BSA234: Psychology of Camera

What is the psychology of the camera? It is one of my favourite elements of film. It’s the way the use of camera techniques portray emotion. It’s the way a wide lens gives a slight fisheye effect, distorting images, conveying to the viewer the discomfort of the character, a threatening character, or abnormality of the situation. It’s the way a steady cam communicates a sense of confidence, peace, or control, and adversely the way handheld camera work expresses panic, uncertainty, or distress. The choice of framing, composition and movement influence the emotional value the audience gain from what they’re watching.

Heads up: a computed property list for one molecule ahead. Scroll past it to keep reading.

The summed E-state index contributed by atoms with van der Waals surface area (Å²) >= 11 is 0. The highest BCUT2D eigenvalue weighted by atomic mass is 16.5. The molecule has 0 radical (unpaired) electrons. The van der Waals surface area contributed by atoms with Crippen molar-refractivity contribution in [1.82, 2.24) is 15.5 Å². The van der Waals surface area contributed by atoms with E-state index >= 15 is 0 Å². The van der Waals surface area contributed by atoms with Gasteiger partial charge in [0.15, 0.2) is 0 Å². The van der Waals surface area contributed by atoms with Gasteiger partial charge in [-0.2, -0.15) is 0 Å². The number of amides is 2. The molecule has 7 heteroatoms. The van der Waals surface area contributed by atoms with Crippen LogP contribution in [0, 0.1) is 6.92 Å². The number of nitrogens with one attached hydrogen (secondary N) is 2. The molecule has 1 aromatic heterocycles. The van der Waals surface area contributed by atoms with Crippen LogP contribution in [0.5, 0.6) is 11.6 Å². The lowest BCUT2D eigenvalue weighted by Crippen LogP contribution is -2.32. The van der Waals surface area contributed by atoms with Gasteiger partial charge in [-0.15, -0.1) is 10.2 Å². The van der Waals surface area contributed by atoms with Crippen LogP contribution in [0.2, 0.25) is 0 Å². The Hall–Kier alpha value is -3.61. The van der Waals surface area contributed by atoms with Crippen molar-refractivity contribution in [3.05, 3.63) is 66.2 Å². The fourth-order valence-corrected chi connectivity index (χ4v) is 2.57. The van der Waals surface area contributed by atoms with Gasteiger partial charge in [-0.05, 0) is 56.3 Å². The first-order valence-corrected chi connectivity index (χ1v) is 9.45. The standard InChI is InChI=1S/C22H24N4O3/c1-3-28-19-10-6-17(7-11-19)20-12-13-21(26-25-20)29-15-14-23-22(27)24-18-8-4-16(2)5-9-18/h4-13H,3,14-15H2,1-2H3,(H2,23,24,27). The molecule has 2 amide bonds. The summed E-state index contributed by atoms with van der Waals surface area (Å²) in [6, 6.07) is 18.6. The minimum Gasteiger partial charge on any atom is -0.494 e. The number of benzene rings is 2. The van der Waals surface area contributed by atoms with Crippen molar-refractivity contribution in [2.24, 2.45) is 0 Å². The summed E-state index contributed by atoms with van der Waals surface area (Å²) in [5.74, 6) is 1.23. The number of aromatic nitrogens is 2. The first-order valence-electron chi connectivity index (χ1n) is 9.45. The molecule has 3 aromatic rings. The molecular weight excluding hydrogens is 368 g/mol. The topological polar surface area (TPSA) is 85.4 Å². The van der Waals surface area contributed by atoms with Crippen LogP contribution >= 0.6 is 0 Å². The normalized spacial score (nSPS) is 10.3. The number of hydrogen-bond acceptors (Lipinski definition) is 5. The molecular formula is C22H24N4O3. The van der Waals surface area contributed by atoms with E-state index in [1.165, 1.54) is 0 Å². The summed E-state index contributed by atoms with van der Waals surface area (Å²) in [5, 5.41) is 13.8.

These two videos explain this well:


For a class exercise this week in cinematography, we when outside in small groups to practice the psychology of camera. We had a list of different emotions or situations to portray in photos. The point of this was to experiment with composition, framing and shot type to find the best way to communicate these emotions. Below are some of the photos we took (apologies for any that are out of focus).

A person feeling powerless and alone
Two people arguing, oblivious of their surrounding.
Two people in love
Two people estranged, unaware of each other
A person brimming with joy and happiness
In love
A person in love
A person feeling trapped by their surroundings

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